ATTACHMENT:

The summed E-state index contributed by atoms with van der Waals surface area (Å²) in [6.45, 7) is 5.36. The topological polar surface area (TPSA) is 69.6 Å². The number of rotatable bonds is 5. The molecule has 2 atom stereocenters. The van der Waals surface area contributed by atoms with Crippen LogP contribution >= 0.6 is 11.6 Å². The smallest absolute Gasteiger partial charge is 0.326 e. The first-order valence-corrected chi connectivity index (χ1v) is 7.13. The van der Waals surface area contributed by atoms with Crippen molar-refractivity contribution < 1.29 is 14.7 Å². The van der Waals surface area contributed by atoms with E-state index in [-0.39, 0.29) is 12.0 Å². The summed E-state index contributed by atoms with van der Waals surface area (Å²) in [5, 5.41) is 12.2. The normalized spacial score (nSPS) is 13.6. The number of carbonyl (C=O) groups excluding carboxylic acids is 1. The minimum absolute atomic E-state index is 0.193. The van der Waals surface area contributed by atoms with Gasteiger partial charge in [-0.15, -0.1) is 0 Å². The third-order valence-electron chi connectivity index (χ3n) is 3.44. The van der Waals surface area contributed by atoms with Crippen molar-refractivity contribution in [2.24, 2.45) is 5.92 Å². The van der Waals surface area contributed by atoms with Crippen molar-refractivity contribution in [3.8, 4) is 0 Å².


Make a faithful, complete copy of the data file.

The summed E-state index contributed by atoms with van der Waals surface area (Å²) in [6.45, 7) is 5.36. The topological polar surface area (TPSA) is 69.6 Å². The number of rotatable bonds is 5. The molecule has 2 atom stereocenters. The van der Waals surface area contributed by atoms with Crippen LogP contribution >= 0.6 is 11.6 Å². The smallest absolute Gasteiger partial charge is 0.326 e. The first-order valence-corrected chi connectivity index (χ1v) is 7.13. The van der Waals surface area contributed by atoms with Crippen molar-refractivity contribution < 1.29 is 14.7 Å². The van der Waals surface area contributed by atoms with E-state index in [-0.39, 0.29) is 12.0 Å². The summed E-state index contributed by atoms with van der Waals surface area (Å²) in [5, 5.41) is 12.2. The normalized spacial score (nSPS) is 13.6. The number of carbonyl (C=O) groups excluding carboxylic acids is 1. The minimum absolute atomic E-state index is 0.193. The van der Waals surface area contributed by atoms with Gasteiger partial charge in [-0.15, -0.1) is 0 Å². The third-order valence-electron chi connectivity index (χ3n) is 3.44. The van der Waals surface area contributed by atoms with Crippen molar-refractivity contribution in [2.24, 2.45) is 5.92 Å². The van der Waals surface area contributed by atoms with Crippen molar-refractivity contribution in [3.8, 4) is 0 Å².